Well, you need to start with one for sure: the “nifty fifty.” This is a great and cheap lens to start with for either Nikon of Canon. It opens really wide (f/1.8) and is good for portraits. It will give you better indoor shots (because it lets more light in at once).
| Nikon 50mm f/1.8|
~$200. This the AF-S model you'd need if you get the D3100. If you get the D7000, you can get the cheaper 50mm AF model for $100.
| Canon 50mm f/1.8|
This will work on any of the Canon bodies. The step-up is the 50mm f/1.4 lens for ~$380.
What other lenses might you want?
| Nikon 35mm f/1.8|
~$200. A little bit wider than the 50mm and a great lens. It's AF-S so will work on any of the Nikon bodies.
| Sigma 17-70mm f/2.8-4|
~$450. There is both a version for a Nikon or Canon camera. This is a good zoom lens that goes very wide to a nice portrait length. This would be good for travel, landscape and some portrait work. It's f/2.8-4 aperture is good for the price. It also has stabilization built into the lens to help with camera shake – especially indoors or in dark areas.
| Nikon 50-200mm f/4-5.6|
~$250. This is the cheapest telephoto lens option. It's not going to be great inside or for beautiful portraits, but outside it will work nicely for travel or anything you can't get too close to.
| Canon 55-250mm f/4.0-5.6 |
~$200. Same as the Nikon telephoto just to the left. These are good to have in your bag but aren't the best lens for everything.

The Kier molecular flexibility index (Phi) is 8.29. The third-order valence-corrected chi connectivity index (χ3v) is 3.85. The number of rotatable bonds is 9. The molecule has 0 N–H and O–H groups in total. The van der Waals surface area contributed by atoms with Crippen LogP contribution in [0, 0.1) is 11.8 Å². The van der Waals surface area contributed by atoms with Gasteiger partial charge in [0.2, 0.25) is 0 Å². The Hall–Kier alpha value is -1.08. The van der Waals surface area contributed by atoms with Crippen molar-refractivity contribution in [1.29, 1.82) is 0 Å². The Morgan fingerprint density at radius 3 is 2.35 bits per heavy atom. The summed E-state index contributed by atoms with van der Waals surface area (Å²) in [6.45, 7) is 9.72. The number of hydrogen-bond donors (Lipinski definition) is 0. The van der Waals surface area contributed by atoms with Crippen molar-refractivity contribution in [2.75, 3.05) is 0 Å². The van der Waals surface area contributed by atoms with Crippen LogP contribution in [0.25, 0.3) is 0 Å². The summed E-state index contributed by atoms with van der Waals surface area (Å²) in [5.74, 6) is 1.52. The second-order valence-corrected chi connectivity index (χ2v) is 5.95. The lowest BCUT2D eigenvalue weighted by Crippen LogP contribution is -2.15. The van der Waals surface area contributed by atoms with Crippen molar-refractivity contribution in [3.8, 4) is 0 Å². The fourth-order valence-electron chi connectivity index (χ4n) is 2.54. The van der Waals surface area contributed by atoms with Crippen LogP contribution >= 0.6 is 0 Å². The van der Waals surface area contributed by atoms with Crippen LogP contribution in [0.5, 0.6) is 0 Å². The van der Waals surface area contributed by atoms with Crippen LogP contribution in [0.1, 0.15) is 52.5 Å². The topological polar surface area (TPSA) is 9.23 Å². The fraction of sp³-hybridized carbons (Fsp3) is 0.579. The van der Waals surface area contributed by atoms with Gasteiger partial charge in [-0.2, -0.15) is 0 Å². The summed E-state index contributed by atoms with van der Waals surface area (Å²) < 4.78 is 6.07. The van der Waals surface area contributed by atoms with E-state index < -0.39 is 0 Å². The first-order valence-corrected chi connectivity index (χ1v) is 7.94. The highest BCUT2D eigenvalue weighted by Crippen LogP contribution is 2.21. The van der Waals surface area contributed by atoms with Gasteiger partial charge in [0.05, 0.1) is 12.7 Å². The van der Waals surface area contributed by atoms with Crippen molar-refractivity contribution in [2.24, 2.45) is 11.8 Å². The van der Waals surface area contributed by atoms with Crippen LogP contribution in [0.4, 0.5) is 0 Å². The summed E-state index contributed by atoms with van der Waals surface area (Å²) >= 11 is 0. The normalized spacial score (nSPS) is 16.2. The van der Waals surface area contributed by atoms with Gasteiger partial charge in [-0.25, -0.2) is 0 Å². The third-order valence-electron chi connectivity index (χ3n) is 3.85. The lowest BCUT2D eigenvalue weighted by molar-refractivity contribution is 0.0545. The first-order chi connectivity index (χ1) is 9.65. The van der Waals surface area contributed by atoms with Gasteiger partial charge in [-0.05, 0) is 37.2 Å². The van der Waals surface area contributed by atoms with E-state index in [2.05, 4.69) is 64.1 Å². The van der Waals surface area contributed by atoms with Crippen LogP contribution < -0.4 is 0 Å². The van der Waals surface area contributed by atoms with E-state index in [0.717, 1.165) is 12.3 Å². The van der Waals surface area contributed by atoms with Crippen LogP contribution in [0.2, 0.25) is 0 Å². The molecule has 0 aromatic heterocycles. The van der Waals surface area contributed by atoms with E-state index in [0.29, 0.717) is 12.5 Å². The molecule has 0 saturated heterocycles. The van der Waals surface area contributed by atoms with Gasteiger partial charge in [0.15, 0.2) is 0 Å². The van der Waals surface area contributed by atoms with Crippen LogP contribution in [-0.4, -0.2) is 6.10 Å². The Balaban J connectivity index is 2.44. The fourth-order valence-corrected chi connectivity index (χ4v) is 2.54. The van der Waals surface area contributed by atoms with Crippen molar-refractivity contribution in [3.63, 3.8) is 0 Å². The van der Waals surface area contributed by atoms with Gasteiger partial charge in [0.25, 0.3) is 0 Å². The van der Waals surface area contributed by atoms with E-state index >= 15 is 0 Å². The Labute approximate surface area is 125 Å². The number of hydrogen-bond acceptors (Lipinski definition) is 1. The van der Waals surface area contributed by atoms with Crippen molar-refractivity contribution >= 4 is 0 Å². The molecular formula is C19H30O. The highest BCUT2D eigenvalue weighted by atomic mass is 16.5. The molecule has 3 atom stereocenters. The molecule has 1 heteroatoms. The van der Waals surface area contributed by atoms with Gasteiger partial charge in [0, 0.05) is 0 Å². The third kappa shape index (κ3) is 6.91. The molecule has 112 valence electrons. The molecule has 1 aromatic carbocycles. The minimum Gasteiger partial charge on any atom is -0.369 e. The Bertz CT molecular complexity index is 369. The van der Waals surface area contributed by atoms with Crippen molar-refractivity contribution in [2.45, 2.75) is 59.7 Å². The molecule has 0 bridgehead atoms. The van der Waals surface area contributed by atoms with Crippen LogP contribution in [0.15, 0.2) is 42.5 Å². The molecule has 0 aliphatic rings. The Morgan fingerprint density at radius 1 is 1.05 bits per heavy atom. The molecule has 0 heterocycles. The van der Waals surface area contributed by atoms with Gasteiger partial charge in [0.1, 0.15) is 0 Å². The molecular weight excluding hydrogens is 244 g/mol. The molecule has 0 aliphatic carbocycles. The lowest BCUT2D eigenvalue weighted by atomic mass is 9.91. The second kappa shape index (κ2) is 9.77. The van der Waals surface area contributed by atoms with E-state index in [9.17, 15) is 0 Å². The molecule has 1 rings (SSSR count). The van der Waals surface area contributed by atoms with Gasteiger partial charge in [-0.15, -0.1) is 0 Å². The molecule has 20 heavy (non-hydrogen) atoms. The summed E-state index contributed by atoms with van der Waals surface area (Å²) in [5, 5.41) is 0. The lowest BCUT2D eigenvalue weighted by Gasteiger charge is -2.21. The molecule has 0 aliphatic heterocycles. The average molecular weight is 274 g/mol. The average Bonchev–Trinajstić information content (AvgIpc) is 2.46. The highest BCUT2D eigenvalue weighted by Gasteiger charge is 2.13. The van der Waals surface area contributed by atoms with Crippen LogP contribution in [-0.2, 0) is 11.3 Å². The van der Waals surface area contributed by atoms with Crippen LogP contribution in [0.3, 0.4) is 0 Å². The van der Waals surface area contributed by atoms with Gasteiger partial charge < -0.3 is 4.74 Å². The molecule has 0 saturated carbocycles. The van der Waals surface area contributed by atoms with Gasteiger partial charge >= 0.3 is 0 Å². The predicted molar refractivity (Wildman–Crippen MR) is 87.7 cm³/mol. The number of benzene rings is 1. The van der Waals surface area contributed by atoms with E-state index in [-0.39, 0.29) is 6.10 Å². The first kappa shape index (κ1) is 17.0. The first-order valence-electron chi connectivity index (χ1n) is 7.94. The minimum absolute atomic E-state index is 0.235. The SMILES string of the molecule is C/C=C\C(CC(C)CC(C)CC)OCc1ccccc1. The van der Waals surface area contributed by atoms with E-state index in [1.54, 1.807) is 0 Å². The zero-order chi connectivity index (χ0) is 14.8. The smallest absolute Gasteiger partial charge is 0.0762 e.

There is so much more!
Wow, as you can see, this is not an easy question or answer. There are so many more things to discuss: lens filters (get a few to protect your lenses, check the filter size on the lens page when you buy one), memory cards (Transcend is a great brand and cheaper!).
I suggest if you or someone you know is looking to get into photography they 1) buy the Understand Exposure book 2) get a DSLR they can afford and 3) get the 50mm for that camera. After about a few months of playing with all of that, they may be ready for another lens or so.
And you can purchase this equipment on other sites like ebay, B&H Photo, and Adorama. I just end up doing most of my shopping at Amazon. I buy 95% of my gear on Amazon. I love their prices and shipping (check out Amazon Prime for free 2 days shipping. I've had Prime for about 6 years now and it's awesome.)
Andy, I Need Help!
I will be offering a limited number of private one-on-one sessions to anyone interested in learning more about photography. Contact me for cost and availability. I love to teach and get to see the moment the light bulb goes off for someone. Photography is a career and a passion of mine – I have so much joy in sharing that.
If you click links above, and if you buy something, I might get a referral credit from the Amazon Associates program I'm signed up with (I'm also an affiliate of B&H and Adorama). It doesn't change the cost for you at all, they are just nice enough to say thanks for sending customers their way. I will share my opinions openly about products (both the good and the bad), however I encourage you to take due diligence before purchasing any service or product from anywhere (not just my links – this here is a good rule of thumb for life). Now you know and we can still be friends.